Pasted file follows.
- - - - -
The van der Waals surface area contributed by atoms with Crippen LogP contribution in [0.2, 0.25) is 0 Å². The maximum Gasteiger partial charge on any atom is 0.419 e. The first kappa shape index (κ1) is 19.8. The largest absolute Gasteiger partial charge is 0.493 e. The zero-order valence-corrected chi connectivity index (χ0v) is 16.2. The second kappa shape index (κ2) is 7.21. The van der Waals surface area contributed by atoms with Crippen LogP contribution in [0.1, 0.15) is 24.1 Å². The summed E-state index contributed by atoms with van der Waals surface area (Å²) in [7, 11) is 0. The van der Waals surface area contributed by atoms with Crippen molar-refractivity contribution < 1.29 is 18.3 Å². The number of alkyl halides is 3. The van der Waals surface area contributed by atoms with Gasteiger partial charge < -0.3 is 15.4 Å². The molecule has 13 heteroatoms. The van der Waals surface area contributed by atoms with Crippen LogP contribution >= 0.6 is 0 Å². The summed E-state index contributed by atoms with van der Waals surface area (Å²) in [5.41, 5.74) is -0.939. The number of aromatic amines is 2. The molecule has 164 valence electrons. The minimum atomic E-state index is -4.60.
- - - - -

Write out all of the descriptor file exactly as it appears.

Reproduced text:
The van der Waals surface area contributed by atoms with Crippen LogP contribution in [0.2, 0.25) is 0 Å². The maximum Gasteiger partial charge on any atom is 0.419 e. The first kappa shape index (κ1) is 19.8. The largest absolute Gasteiger partial charge is 0.493 e. The zero-order valence-corrected chi connectivity index (χ0v) is 16.2. The second kappa shape index (κ2) is 7.21. The van der Waals surface area contributed by atoms with Crippen LogP contribution in [0.1, 0.15) is 24.1 Å². The summed E-state index contributed by atoms with van der Waals surface area (Å²) in [7, 11) is 0. The van der Waals surface area contributed by atoms with Crippen molar-refractivity contribution < 1.29 is 18.3 Å². The number of alkyl halides is 3. The van der Waals surface area contributed by atoms with Gasteiger partial charge < -0.3 is 15.4 Å². The molecule has 13 heteroatoms. The van der Waals surface area contributed by atoms with Crippen LogP contribution >= 0.6 is 0 Å². The summed E-state index contributed by atoms with van der Waals surface area (Å²) in [5.41, 5.74) is -0.939. The number of aromatic amines is 2. The molecule has 164 valence electrons. The minimum atomic E-state index is -4.60.